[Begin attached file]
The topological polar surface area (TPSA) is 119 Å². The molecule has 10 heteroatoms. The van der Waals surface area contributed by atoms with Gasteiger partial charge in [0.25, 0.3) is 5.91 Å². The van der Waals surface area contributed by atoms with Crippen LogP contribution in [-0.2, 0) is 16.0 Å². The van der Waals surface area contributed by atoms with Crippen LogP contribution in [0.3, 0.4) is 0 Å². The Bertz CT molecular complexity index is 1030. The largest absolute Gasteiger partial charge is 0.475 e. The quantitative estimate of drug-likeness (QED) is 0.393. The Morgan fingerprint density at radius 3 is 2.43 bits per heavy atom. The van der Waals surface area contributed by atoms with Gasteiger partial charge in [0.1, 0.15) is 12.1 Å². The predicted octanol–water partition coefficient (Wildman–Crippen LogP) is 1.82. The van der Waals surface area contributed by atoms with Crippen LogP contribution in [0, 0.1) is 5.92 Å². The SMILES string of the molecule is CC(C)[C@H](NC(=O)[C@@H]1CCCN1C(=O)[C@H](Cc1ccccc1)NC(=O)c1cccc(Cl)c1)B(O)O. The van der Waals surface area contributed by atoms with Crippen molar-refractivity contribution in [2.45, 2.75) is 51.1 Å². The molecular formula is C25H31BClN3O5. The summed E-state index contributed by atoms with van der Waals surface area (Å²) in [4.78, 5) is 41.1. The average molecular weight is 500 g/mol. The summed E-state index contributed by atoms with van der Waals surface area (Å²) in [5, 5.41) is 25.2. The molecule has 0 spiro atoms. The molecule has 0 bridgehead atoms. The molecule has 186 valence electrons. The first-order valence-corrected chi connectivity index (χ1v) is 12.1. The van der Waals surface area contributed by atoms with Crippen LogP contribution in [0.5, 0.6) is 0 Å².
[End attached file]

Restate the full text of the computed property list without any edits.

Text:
The topological polar surface area (TPSA) is 119 Å². The molecule has 10 heteroatoms. The van der Waals surface area contributed by atoms with Gasteiger partial charge in [0.25, 0.3) is 5.91 Å². The van der Waals surface area contributed by atoms with Crippen LogP contribution in [-0.2, 0) is 16.0 Å². The van der Waals surface area contributed by atoms with Crippen LogP contribution in [0.3, 0.4) is 0 Å². The Bertz CT molecular complexity index is 1030. The largest absolute Gasteiger partial charge is 0.475 e. The quantitative estimate of drug-likeness (QED) is 0.393. The Morgan fingerprint density at radius 3 is 2.43 bits per heavy atom. The van der Waals surface area contributed by atoms with Gasteiger partial charge in [0.1, 0.15) is 12.1 Å². The predicted octanol–water partition coefficient (Wildman–Crippen LogP) is 1.82. The van der Waals surface area contributed by atoms with Crippen LogP contribution in [0, 0.1) is 5.92 Å². The SMILES string of the molecule is CC(C)[C@H](NC(=O)[C@@H]1CCCN1C(=O)[C@H](Cc1ccccc1)NC(=O)c1cccc(Cl)c1)B(O)O. The van der Waals surface area contributed by atoms with Crippen molar-refractivity contribution in [2.45, 2.75) is 51.1 Å². The molecular formula is C25H31BClN3O5. The summed E-state index contributed by atoms with van der Waals surface area (Å²) in [4.78, 5) is 41.1. The average molecular weight is 500 g/mol. The summed E-state index contributed by atoms with van der Waals surface area (Å²) in [5, 5.41) is 25.2. The molecule has 0 spiro atoms. The molecule has 0 bridgehead atoms. The molecule has 186 valence electrons. The first-order valence-corrected chi connectivity index (χ1v) is 12.1. The van der Waals surface area contributed by atoms with Crippen LogP contribution in [0.5, 0.6) is 0 Å².